Hundreds of leaked intelligence reports shed light on a shadow war for regional influence — and the battles within the Islamic Republic’s own spy divisions.
In mid-October, with unrest swirling in Baghdad, a familiar visitor slipped quietly into the Iraqi capital. The city had been under siege for weeks, as protesters marched in the streets, demanding an end to corruption and calling for the ouster of the prime minister, Adil Abdul Mahdi. In particular, they denounced the outsize influence of their neighbor Iran in Iraqi politics, burning Iranian flags and attacking an Iranian consulate.
The visitor was there to restore order, but his presence highlighted the protesters’ biggest grievance: he was Maj. Gen. Qassim Suleimani, head of Iran’s powerful Quds Force, and he had come to persuade an ally in the Iraqi Parliament to help the prime minister hold onto his job.
It was not the first time General Suleimani had been dispatched to Baghdad to do damage control. Tehran’s efforts to prop up Mr. Mahdi are part of its long campaign to maintain Iraq as a pliable client state.
Now leaked Iranian documents offer a detailed portrait of just how aggressively Tehran has worked to embed itself into Iraqi affairs, and of the unique role of General Suleimani. The documents are contained in an archive of secret Iranian intelligence cables obtained by The Intercept and shared with The New York Times for this article, which is being published simultaneously by both news organizations.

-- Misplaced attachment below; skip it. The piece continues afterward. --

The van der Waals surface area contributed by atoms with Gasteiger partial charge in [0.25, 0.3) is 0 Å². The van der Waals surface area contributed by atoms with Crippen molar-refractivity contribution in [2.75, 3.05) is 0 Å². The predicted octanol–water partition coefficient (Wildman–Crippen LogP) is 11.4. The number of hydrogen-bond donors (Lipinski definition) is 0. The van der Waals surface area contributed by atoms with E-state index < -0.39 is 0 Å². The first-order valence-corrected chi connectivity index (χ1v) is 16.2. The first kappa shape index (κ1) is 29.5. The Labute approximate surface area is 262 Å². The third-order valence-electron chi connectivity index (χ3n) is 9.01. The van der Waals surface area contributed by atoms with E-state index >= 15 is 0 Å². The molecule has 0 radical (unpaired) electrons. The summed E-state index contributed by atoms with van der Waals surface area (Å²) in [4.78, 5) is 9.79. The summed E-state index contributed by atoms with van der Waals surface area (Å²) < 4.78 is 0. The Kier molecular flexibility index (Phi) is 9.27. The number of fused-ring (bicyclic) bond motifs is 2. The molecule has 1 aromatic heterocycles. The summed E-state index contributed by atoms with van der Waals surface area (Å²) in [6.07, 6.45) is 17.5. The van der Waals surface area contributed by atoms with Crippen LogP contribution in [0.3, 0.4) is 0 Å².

The unprecedented leak exposes Tehran’s vast influence in Iraq, detailing years of painstaking work by Iranian spies to co-opt the country’s leaders, pay Iraqi agents working for the Americans to switch sides and infiltrate every aspect of Iraq’s political, economic and religious life.
Many of the cables describe real-life espionage capers that feel torn from the pages of a spy thriller. Meetings are arranged in dark alleyways and shopping malls or under the cover of a hunting excursion or a birthday party. Informants lurk at the Baghdad airport, snapping pictures of American soldiers and keeping tabs on coalition military flights. Agents drive meandering routes to meetings to evade surveillance. Sources are plied with gifts of pistachios, cologne and saffron. Iraqi officials, if necessary, are offered bribes. The archive even contains expense reports from intelligence ministry officers in Iraq, including one totaling 87.5 euros spent on gifts for a Kurdish commander.
About the Iran Cables
This article was reported in partnership with The Intercept, a nonprofit investigative news organization.
[Read the key findings from this investigation.]
According to one of the leaked Iranian intelligence cables, Mr. Mahdi, who in exile worked closely with Iran while Saddam Hussein was in power in Iraq, had a “special relationship with the I.R.I.” — the Islamic Republic of Iran — when he was Iraq’s oil minister in 2014. The exact nature of that relationship is not detailed in the cable, and, as one former senior U.S. official cautioned, a “special relationship could mean a lot of things — it doesn’t mean he is an agent of the Iranian government.” But no Iraqi politician can become prime minister without Iran’s blessing, and Mr. Mahdi, when he secured the premiership in 2018, was seen as a compromise candidate acceptable to both Iran and the United States.
The leaked cables offer an extraordinary glimpse inside the secretive Iranian regime. They also detail the extent to which Iraq has fallen under Iranian influence since the American invasion in 2003, which transformed Iraq into a gateway for Iranian power, connecting the Islamic Republic’s geography of dominance from the shores of the Persian Gulf to the Mediterranean Sea.